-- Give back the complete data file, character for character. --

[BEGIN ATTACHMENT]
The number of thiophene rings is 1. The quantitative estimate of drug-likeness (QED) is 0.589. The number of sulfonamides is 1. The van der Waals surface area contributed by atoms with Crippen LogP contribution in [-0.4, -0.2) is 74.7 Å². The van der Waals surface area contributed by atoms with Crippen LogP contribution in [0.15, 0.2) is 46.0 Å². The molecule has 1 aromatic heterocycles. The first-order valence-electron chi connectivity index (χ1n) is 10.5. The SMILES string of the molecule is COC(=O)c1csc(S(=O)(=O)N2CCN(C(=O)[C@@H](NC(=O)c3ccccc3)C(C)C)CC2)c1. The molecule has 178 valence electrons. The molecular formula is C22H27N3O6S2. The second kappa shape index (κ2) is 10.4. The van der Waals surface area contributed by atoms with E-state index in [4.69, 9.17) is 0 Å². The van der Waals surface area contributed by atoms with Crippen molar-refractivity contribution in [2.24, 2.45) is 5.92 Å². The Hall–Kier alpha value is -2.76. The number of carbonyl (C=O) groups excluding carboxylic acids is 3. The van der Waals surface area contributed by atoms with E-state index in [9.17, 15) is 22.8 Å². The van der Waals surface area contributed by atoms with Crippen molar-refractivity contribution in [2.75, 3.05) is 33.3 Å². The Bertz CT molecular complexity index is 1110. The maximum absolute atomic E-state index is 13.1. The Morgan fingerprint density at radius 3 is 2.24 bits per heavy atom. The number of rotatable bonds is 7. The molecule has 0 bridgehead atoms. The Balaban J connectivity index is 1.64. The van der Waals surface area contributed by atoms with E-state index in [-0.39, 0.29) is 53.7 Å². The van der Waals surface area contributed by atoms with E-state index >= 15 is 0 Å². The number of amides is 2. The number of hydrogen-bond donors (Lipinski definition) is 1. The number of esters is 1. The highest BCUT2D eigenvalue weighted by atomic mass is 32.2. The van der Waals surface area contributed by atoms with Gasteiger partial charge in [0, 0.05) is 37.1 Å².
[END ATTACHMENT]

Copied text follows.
The number of thiophene rings is 1. The quantitative estimate of drug-likeness (QED) is 0.589. The number of sulfonamides is 1. The van der Waals surface area contributed by atoms with Crippen LogP contribution in [-0.4, -0.2) is 74.7 Å². The van der Waals surface area contributed by atoms with Crippen LogP contribution in [0.15, 0.2) is 46.0 Å². The molecule has 1 aromatic heterocycles. The first-order valence-electron chi connectivity index (χ1n) is 10.5. The SMILES string of the molecule is COC(=O)c1csc(S(=O)(=O)N2CCN(C(=O)[C@@H](NC(=O)c3ccccc3)C(C)C)CC2)c1. The molecule has 178 valence electrons. The molecular formula is C22H27N3O6S2. The second kappa shape index (κ2) is 10.4. The van der Waals surface area contributed by atoms with E-state index in [4.69, 9.17) is 0 Å². The van der Waals surface area contributed by atoms with Crippen molar-refractivity contribution in [2.24, 2.45) is 5.92 Å². The Hall–Kier alpha value is -2.76. The number of carbonyl (C=O) groups excluding carboxylic acids is 3. The van der Waals surface area contributed by atoms with E-state index in [9.17, 15) is 22.8 Å². The van der Waals surface area contributed by atoms with Crippen molar-refractivity contribution in [2.75, 3.05) is 33.3 Å². The Bertz CT molecular complexity index is 1110. The maximum absolute atomic E-state index is 13.1. The Morgan fingerprint density at radius 3 is 2.24 bits per heavy atom. The number of rotatable bonds is 7. The molecule has 0 bridgehead atoms. The Balaban J connectivity index is 1.64. The van der Waals surface area contributed by atoms with E-state index in [-0.39, 0.29) is 53.7 Å². The van der Waals surface area contributed by atoms with E-state index >= 15 is 0 Å². The number of amides is 2. The number of hydrogen-bond donors (Lipinski definition) is 1. The number of esters is 1. The highest BCUT2D eigenvalue weighted by atomic mass is 32.2. The van der Waals surface area contributed by atoms with Gasteiger partial charge in [0, 0.05) is 37.1 Å².